There were almost 2,000 excess deaths in Northern Ireland from the start of the pandemic until the end of 2020.
Excess deaths indicate the number of deaths above what would normally be expected.
According to the NI Statistics and Research Agency (Nisra), the number of excess deaths from 1 March to 31 December 2020 was 1,958.
The agency recorded a very similar number of Covid deaths in the same period - 1,903.
This increase in mortality represents a 15.4% hike above expected deaths.
Men represented a higher number (1,045) than women (913).
Deaths at home rise
The Nisra bulletin highlights that the vast majority of excess deaths (74.9%) are among those aged 75 and over.
Deaths recorded as being due to Covid-19 reflect where the virus was described as "suspected" or "probable" anywhere on the death certificate, including alongside other health conditions.
Numbers started to climb from June onwards.
Compared to previous years the number of excess deaths of people who died at home is much higher.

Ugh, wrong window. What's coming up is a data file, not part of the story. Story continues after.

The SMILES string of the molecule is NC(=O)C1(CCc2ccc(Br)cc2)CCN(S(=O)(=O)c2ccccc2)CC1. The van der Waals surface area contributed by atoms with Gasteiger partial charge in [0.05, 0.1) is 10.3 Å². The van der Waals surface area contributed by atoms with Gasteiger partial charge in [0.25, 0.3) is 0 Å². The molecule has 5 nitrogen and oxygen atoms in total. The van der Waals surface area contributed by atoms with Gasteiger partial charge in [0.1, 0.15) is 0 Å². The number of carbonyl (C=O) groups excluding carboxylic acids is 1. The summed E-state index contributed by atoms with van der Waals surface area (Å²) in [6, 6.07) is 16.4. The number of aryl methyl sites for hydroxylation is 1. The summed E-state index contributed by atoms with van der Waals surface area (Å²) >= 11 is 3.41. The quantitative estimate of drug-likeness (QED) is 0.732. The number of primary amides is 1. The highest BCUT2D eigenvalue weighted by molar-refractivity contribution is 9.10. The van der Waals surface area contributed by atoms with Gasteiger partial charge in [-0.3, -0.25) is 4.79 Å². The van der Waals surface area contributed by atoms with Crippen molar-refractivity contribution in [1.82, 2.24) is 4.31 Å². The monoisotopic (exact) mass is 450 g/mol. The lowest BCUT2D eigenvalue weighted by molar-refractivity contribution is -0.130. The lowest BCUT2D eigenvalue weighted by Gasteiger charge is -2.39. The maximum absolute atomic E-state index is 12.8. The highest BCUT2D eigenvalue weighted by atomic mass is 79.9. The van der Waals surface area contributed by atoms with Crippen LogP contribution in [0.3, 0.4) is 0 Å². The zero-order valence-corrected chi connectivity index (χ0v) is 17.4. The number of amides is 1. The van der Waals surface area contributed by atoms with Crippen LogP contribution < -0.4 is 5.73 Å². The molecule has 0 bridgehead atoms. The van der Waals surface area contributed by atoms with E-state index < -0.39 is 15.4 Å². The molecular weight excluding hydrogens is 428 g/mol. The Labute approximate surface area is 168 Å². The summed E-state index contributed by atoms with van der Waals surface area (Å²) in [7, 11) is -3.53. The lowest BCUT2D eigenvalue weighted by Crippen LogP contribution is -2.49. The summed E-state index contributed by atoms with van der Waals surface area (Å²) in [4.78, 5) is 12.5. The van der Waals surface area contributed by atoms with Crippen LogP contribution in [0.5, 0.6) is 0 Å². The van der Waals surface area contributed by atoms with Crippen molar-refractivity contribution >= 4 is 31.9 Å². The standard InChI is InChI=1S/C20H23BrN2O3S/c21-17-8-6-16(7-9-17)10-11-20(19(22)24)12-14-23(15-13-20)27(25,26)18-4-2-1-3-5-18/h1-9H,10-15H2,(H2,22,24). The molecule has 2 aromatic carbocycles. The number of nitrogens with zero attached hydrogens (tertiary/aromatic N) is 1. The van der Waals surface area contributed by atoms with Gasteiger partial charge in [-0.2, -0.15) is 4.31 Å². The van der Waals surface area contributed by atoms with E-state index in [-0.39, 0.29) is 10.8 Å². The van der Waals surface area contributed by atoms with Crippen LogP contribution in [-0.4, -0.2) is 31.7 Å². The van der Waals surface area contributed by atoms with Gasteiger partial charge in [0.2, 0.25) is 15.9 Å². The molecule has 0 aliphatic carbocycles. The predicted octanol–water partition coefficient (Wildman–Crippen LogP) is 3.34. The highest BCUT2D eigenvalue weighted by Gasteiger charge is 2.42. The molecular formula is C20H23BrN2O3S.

In fact it is nearly 12 times the number of Covid-19 related deaths at home (119) and accounts for 71.3 % of excess deaths during the 10 months.
According to Nisra excess deaths in care homes peaked in April with 297 deaths, which was 119.9% higher than the average number of deaths in the previous five years (24).
The analysis in this report compares deaths between March and December 2020 with the average of the previous five years.
It is recognised that there could be deaths that occurred in this period, but that have not yet been registered. This is most likely in the more recent months.
Locations most affected by excess deaths include Belfast (310) which accounts for 15.8%, then Antrim and Newtownabbey followed by Fermanagh and Omagh.
Derry City and Strabane had the fewest excess deaths as a proportion of historic deaths.
On the cause of death among excess numbers from 1 March to 31 May, Covid-19 accounts for 79.0% of cases.
There were 75 deaths due to malignant neoplasm (tumours) while dementia/Alzheimer's disease accounted for 62 deaths.